1882~~~~~~~~~~~~~~~~~~~~~~~~~~~~~~
1883
1884In addition, there are some parameters which are only valid when a specific
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1885:option:`ioengine` is in use. These are used identically to normal parameters,
1886with the caveat that when used on the command line, they must come after the
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1887:option:`ioengine` that defines them is selected.
1888
1889.. option:: userspace_reap : [libaio]
1890
1891 Normally, with the libaio engine in use, fio will use the
1892 :manpage:`io_getevents(2)` system call to reap newly returned events. With
1893 this flag turned on, the AIO ring will be read directly from user-space to
1894 reap events. The reaping mode is only enabled when polling for a minimum of
c60ebc45 1895 0 events (e.g. when :option:`iodepth_batch_complete` `=0`).
f80dba8d 1896
9d25d068 1897.. option:: hipri : [pvsync2]
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1898
1899 Set RWF_HIPRI on I/O, indicating to the kernel that it's of higher priority
1900 than normal.
1901
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1902.. option:: hipri_percentage : [pvsync2]
1903
f50fbdda 1904 When hipri is set this determines the probability of a pvsync2 I/O being high
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1905 priority. The default is 100%.
1906
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1907.. option:: cpuload=int : [cpuio]
1908
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1909 Attempt to use the specified percentage of CPU cycles. This is a mandatory
1910 option when using cpuio I/O engine.
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1911
1912.. option:: cpuchunks=int : [cpuio]
1913
1914 Split the load into cycles of the given time. In microseconds.
1915
1916.. option:: exit_on_io_done=bool : [cpuio]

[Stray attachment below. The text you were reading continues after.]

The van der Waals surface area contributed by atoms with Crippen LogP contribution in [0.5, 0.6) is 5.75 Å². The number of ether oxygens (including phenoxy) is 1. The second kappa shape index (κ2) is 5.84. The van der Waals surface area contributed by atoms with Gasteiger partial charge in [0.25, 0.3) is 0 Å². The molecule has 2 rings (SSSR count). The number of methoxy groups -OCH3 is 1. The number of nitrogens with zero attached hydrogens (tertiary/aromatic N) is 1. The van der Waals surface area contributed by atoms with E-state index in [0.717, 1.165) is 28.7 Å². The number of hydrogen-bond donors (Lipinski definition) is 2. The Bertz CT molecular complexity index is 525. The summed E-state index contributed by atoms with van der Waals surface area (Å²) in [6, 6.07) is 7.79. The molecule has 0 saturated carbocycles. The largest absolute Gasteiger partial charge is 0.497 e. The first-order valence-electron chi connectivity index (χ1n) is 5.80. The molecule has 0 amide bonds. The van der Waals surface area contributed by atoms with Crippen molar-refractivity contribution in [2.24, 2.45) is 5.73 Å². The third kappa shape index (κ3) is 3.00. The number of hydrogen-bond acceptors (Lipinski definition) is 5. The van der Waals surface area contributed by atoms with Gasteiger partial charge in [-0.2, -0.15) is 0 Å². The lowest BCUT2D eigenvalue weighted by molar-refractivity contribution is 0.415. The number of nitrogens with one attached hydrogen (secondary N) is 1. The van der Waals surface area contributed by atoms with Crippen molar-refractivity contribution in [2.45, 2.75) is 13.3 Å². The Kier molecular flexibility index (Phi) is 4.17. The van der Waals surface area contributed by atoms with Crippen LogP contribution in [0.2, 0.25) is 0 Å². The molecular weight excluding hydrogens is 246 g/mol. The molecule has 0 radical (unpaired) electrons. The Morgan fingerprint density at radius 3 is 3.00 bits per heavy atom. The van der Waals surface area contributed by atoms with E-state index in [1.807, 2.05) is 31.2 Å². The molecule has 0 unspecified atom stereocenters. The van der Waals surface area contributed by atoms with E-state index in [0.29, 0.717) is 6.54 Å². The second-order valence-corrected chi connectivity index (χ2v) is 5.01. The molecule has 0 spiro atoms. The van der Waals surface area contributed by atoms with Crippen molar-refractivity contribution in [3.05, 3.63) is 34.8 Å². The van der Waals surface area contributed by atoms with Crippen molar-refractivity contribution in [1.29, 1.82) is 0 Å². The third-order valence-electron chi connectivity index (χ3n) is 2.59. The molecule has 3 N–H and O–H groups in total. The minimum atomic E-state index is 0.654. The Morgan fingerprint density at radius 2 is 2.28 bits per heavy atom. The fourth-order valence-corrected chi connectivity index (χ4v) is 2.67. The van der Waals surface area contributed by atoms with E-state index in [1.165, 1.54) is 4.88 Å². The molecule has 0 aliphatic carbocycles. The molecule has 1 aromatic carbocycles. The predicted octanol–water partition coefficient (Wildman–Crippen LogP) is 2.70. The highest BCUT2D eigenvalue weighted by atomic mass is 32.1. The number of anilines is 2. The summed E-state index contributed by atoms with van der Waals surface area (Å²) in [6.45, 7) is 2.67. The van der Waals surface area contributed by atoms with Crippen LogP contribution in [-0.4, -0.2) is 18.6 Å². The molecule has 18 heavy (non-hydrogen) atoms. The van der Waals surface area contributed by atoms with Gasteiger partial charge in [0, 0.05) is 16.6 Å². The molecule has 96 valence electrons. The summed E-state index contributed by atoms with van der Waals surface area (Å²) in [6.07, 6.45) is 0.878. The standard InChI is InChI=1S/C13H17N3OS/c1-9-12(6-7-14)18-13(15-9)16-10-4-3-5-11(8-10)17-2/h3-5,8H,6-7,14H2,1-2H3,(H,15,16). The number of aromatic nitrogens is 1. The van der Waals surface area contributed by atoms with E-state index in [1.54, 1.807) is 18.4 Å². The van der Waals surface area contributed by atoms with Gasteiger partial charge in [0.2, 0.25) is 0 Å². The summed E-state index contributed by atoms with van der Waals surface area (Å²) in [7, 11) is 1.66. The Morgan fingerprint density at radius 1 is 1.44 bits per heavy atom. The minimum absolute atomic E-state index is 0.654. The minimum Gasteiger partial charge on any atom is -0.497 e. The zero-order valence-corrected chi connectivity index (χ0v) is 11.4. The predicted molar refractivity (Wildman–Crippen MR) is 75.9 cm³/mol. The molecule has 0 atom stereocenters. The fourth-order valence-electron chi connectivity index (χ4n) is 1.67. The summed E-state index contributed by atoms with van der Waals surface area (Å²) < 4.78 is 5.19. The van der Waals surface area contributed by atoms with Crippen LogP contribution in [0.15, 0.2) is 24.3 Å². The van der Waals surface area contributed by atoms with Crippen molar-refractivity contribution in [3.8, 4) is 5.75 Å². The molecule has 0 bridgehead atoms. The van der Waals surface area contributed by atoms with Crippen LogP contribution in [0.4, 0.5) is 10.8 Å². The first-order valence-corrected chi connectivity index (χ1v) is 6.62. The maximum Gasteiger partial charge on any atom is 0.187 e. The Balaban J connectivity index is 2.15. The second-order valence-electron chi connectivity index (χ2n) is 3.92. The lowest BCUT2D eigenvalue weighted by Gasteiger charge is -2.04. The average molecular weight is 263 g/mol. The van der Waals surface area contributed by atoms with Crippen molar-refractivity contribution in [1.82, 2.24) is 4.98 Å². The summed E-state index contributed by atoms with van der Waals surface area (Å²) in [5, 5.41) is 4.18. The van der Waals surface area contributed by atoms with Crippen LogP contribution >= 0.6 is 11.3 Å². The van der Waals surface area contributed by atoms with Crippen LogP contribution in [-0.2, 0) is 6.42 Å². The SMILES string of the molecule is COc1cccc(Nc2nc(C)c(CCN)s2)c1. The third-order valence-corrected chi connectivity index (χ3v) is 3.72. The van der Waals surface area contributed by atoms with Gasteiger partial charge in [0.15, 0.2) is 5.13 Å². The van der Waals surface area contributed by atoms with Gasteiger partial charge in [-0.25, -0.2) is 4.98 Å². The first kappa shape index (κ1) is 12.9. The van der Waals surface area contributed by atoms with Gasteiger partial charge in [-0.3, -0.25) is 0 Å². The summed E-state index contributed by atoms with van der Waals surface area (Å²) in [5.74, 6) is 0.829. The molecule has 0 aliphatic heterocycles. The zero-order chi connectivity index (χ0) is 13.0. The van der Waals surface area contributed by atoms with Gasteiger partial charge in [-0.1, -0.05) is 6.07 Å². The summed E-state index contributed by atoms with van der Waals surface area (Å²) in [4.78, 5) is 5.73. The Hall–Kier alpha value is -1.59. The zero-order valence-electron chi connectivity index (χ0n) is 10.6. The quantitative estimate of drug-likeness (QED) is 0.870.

1917
1918 Detect when I/O threads are done, then exit.
1919
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1920.. option:: namenode=str : [libhdfs]
1921
22413915 1922 The hostname or IP address of a HDFS cluster namenode to contact.
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1923
1924.. option:: port=int
1925
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1926 [libhdfs]
1927
1928 The listening port of the HFDS cluster namenode.
1929
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1930 [netsplice], [net]
1931
1932 The TCP or UDP port to bind to or connect to. If this is used with
1933 :option:`numjobs` to spawn multiple instances of the same job type, then
1934 this will be the starting port number since fio will use a range of
1935 ports.
1936
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1937 [rdma]
1938
1939 The port to use for RDMA-CM communication. This should be the same value
1940 on the client and the server side.
1941
1942.. option:: hostname=str : [netsplice] [net] [rdma]
f80dba8d 1943
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1944 The hostname or IP address to use for TCP, UDP or RDMA-CM based I/O. If the job
1945 is a TCP listener or UDP reader, the hostname is not used and must be omitted
f50fbdda 1946 unless it is a valid UDP multicast address.
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1947
1948.. option:: interface=str : [netsplice] [net]
1949
1950 The IP address of the network interface used to send or receive UDP
1951 multicast.
1952
1953.. option:: ttl=int : [netsplice] [net]
1954
1955 Time-to-live value for outgoing UDP multicast packets. Default: 1.
1956
1957.. option:: nodelay=bool : [netsplice] [net]
1958
1959 Set TCP_NODELAY on TCP connections.
1960
f50fbdda 1961.. option:: protocol=str, proto=str : [netsplice] [net]
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1962
1963 The network protocol to use. Accepted values are:
1964
1965 **tcp**
1966 Transmission control protocol.
1967 **tcpv6**
1968 Transmission control protocol V6.
1969 **udp**
1970 User datagram protocol.
1971 **udpv6**
1972 User datagram protocol V6.
1973 **unix**
1974 UNIX domain socket.
1975
1976 When the protocol is TCP or UDP, the port must also be given, as well as the
1977 hostname if the job is a TCP listener or UDP reader. For unix sockets, the
f50fbdda 1978 normal :option:`filename` option should be used and the port is invalid.
f80dba8d 1979
e9184ec1 1980.. option:: listen : [netsplice] [net]
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1981
1982 For TCP network connections, tell fio to listen for incoming connections
1983 rather than initiating an outgoing connection. The :option:`hostname` must
1984 be omitted if this option is used.
1985
e9184ec1 1986.. option:: pingpong : [netsplice] [net]
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1987
1988 Normally a network writer will just continue writing data, and a network
1989 reader will just consume packages. If ``pingpong=1`` is set, a writer will
1990 send its normal payload to the reader, then wait for the reader to send the
1991 same payload back. This allows fio to measure network latencies. The